Documenting the American White Pelican

The Spokane region is near a major flyway for many waterfowl species flying from their winter grounds to summer breeding areas. With the abundance of lakes and rivers, it is relatively easy to brush up on your ornithology skills and observe these long-flying migrants. 

One of the best birds to start with is the American White Pelican. Due to their size they are hard to miss and easy to observe if you know where to look. They have unique behaviors that distinguish them from other large whitewater-loving birds like swans and herons, even from afar. 

The White Pelican is one of the largest birds in North America with a wingspan of 8-9.5 feet, dwarfing bald eagles, whose wingspan is 6 feet. Their wingspan is similar to swans, but the heavy-bodied pelican have a characteristic huge yellow bill with an expandable throat sac. When flying, white pelicans expose their black wingtips. They fly in flocks with a distinctive “v” pattern and usually float in these flocks on remote lakes in our region.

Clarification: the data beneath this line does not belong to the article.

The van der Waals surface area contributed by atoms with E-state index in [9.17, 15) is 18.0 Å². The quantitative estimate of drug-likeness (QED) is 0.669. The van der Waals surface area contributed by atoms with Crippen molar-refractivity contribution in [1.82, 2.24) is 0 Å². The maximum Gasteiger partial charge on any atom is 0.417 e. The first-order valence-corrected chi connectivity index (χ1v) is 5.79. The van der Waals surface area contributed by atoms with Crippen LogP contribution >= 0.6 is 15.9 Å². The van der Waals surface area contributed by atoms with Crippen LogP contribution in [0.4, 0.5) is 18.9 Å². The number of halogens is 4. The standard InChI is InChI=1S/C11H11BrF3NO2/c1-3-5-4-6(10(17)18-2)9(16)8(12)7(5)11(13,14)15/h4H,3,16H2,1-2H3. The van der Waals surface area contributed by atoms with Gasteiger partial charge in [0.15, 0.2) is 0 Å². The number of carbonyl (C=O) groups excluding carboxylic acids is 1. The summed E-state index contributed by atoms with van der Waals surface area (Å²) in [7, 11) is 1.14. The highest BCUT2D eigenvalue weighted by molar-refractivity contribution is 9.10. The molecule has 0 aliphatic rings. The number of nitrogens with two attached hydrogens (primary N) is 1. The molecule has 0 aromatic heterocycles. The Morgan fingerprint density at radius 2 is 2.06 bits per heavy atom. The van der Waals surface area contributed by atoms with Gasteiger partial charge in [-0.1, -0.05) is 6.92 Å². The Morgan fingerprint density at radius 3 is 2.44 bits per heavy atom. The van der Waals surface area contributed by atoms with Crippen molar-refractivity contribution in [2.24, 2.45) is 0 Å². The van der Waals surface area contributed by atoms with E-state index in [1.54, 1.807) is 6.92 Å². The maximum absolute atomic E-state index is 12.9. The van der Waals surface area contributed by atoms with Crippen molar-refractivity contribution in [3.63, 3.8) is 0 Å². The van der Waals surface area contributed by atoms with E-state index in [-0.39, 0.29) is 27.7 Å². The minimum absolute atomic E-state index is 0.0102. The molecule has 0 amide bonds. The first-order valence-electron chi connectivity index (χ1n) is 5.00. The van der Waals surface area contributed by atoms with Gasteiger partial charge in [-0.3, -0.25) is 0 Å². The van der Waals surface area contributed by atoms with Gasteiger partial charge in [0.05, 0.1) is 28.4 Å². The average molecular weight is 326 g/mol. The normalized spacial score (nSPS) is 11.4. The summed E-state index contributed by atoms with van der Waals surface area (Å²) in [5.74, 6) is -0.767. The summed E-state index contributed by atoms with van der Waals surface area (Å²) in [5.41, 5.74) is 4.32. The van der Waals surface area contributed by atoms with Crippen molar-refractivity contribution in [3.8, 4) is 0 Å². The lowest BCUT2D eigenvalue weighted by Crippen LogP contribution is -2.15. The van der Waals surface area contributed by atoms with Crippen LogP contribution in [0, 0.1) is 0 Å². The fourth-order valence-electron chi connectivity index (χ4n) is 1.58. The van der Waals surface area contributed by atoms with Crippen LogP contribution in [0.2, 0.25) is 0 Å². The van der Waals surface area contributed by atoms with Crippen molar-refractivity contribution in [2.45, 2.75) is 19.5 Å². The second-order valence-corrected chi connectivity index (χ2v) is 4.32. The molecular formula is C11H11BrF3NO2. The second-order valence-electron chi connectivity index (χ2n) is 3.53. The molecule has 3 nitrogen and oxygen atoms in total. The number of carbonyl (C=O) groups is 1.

Pelicans on the south end of Coeur d Alene Lake. // Photo by Shallan Knowles

Watching these birds forage is a great example of teamwork. These birds use their large bills and their fellow flock to forage for fish and invertebrates. In deeper water the flock swims in circles, helping corral fish toward individual birds. They do not dive for fish or crawdads like the brown pelican; instead, they dabble, up ending their rumps to reach deeper into the water. 

American White Pelicans nest in remote brackish and inland islands from southern Wyoming to Alberta, Canada. According to Washington Fish and Wildlife, these pelican did not breed in the state from 1930-1955, but there is now a colony on the Columbia River’s Badger Island near Walla Walla.  

They lay one to two eggs but frequently only one chick fledges. The parents will both rear the young for three to four weeks. Then the chick will join other young in the flock and fledge at 10 weeks, ready for a long flight south. In winter, to avoiding frozen lakes and rivers, these birds head for the coast of northern Central America, southern California, and Florida.  

Locally, American White Pelicans can be found in the spring trolling many of the quieter lakes in our region. I have seen flocks while floating the chain lakes along the Coeur d’Alene River and in the southern end of the lake while biking the Trail of the Coeur d’Alenes. Small flocks will also frequent some of the larger kettle ponds on the Okanagan plateau.

Adam Gebauer is the Nature columnist for Out There. He is currently training his new dog to ski, bike, run, and maybe climb 5.11. 

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